Stay tuned for this full story in Broken & Coastal Vol 3 (coming tomorrow)…
Q&A With Joachim Rosenlund
Have you done the HT550 before?
Nope. But I will hopefully be be back in 2019. This was my first time and I did it in 5 days, 18 hours and 18 minutes…
And what exactly calls you back to do it again?
Hard question to answer. The trail took a lot out of me and my first words after finishing it was; “never again!”. In the months after, my appetite for cycling was low and I kept dreaming about sections of the trail at night. It’s not like it haunted me, more like I was making plans on how to attack it next time. Where to eat, where to stop and so on. Seconds are so different.
What’s the toughest part of the HT550?
When you ride it the first time you do not know what to expect. You do research and look at pictures, but that can never replace or prepare you for what the trail (i.e. Alan) has in store for you. So it is easy to make the mistake of thinking you can reach a certain point on the trail before you take your next nap. You say to yourself; “Ah, it’s only 50km to so and such, I’ll easily do that before I call it the day!” And then you end up walking with your bike over your shoulder the next 6km…
The first time around there is no way to know if the next 10km will take you 20 minutes or 4 hours. That can be very challenging.
Most folks ride ‘mountain bikes’ on this route… and many with suspension. Did you feel undergunned with a rigid drop-bar bike?
I’m quite new to the bicycle game and have never really ridden a full suspension bike. I would think that they would be a disadvantage on the long stretches of fairly smooth gravel. On those stretches the Hook EXT-C excels, as it is light and stiff. Get in to the drops and you can really put the power down — the bike flies! You also notice how light it is on the steep climbs, which makes it a real treat. But modern suspension mountain bikes are quite advanced, with lockup systems, dropper posts and so on, so maybe not. All I know is; it’s never the bike.
On some of the more technical descents (and very steep descents) a rigid drop-bar bike is certainly a disadvantage, you have to pick your line more carefully and it is a lot harder on your body (arms, hands, shoulders and neck in particularly) which can get very tiring on such long rides. For my next attempt, I think I would run a 29” hardtail.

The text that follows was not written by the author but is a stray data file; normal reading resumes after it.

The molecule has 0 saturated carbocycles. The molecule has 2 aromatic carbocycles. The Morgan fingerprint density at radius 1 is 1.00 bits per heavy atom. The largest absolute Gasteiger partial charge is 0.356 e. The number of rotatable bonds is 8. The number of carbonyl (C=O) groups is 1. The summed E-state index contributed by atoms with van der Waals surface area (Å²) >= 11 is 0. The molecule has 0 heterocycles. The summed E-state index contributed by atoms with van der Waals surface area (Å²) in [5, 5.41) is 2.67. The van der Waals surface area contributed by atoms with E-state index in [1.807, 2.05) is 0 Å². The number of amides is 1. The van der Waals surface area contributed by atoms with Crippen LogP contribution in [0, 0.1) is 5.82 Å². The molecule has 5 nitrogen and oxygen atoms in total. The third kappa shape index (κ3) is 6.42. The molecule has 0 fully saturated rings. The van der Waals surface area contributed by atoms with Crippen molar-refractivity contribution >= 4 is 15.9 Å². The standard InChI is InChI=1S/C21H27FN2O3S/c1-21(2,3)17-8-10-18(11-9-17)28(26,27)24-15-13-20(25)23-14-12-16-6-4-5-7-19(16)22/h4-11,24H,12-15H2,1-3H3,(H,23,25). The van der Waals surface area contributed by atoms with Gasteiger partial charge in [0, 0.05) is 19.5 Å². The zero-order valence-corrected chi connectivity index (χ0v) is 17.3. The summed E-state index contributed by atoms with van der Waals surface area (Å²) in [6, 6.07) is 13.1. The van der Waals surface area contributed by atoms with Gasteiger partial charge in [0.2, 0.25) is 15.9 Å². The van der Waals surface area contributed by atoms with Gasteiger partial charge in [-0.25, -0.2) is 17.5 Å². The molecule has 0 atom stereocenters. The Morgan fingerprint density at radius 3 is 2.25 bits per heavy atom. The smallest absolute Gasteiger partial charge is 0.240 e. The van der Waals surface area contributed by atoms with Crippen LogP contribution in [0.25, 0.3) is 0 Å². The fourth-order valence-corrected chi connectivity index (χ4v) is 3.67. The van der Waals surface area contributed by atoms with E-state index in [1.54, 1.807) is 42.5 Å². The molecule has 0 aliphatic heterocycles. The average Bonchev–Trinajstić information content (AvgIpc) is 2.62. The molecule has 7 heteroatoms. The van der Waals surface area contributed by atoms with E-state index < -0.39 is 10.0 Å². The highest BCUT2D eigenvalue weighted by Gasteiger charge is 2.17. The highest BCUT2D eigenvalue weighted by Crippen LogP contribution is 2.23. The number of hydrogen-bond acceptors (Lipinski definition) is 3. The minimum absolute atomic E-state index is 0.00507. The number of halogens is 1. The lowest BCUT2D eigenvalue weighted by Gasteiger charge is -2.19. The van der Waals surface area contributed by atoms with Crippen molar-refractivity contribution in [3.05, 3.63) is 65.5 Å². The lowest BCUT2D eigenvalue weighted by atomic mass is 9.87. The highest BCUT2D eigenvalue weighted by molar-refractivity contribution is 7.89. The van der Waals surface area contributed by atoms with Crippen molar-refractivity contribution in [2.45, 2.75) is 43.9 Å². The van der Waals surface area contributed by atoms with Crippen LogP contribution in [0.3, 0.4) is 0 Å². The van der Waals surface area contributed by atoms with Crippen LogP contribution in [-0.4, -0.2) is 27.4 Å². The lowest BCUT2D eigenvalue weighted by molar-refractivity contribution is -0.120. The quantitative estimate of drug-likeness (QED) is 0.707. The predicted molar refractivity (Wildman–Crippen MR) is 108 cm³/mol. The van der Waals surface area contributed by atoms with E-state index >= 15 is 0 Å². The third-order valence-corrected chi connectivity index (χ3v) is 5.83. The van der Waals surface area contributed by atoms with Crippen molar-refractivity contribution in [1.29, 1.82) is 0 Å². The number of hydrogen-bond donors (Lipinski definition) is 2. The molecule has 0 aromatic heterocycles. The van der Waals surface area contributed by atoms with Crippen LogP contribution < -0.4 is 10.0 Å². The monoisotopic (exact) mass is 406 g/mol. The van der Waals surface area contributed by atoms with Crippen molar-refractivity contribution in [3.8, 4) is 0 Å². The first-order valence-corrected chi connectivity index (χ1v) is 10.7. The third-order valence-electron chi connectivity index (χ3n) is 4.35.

Any must-have pieces of gear for the HT550?
Midge head netting! The amount of midges you have buzzing around your head (or rather in your ears and nostrils) is staggering, and can make you go insane! And, cycling shoes you can walk well in!
Joachim’s HT550 Kit
– Salewa Bivibag Strom I
– Exped UL 7 mat
– Western Mountaineering Summerlite sleeping bag
– 1 pair of wool socks
– 1 Stolen Goat waterproof bib shorts
– 1 Stolen Goat waterproof short armed jersey
– 1 PedalED merino long sleeve jersey
– 1 PedalED thin merino long sleeve base layer
– 1 pair of thin socks
– 1 pair of slightly thicker merino socks
– 1 PedalED rain jacket
– 1 pair Stolen Goat waterproof leg warmers
– 1 pair of thin gloves
– 1 pair of slightly ticker gloves
– 1 PedalED wind vest
– 2 x chain lock
– chain oil
– 1 set of spare brake pads
– 2 x inner tubes (had no flats)
– inner tube repair kit
– Etrex 30x
– Lupine Piko front light
– Moon Nebula rear light
– Anker Power bank (20.000)
– SPOT tracker
What are are a few of your other favorite bikepacking routes?
– The Torino-Nice Rally, a spectacular route through the French – Italian alps
– Rode from Georgia (the country) through Armenia to Teheran, Iran – absolute highlight!
– Anywhere in Norway – such spectacular nature and roads.
Any ‘must-ride’ routes you have on your bucket list?
– The Colorado Trail Race
– Silk Road Mountain Bike Race
– Tour Divide, just because it is a classic and the first route I heard about
About Joachim Rosenlund
At an early age Joachim Rosenlund spent hours exploring the forest trails of his native Oslo, Norway, with his red BMX bike. The thrill of riding unfamiliar paths never left him. Given his strong desire to see the world by bicycle, he loves the new approach and possibilities brought on by bikepacking. He prefers to travel light and fast with nothing but the necessities. Photography is his second patin and he never leaves home without his camera. See more of his work on Instagram @odinavatar.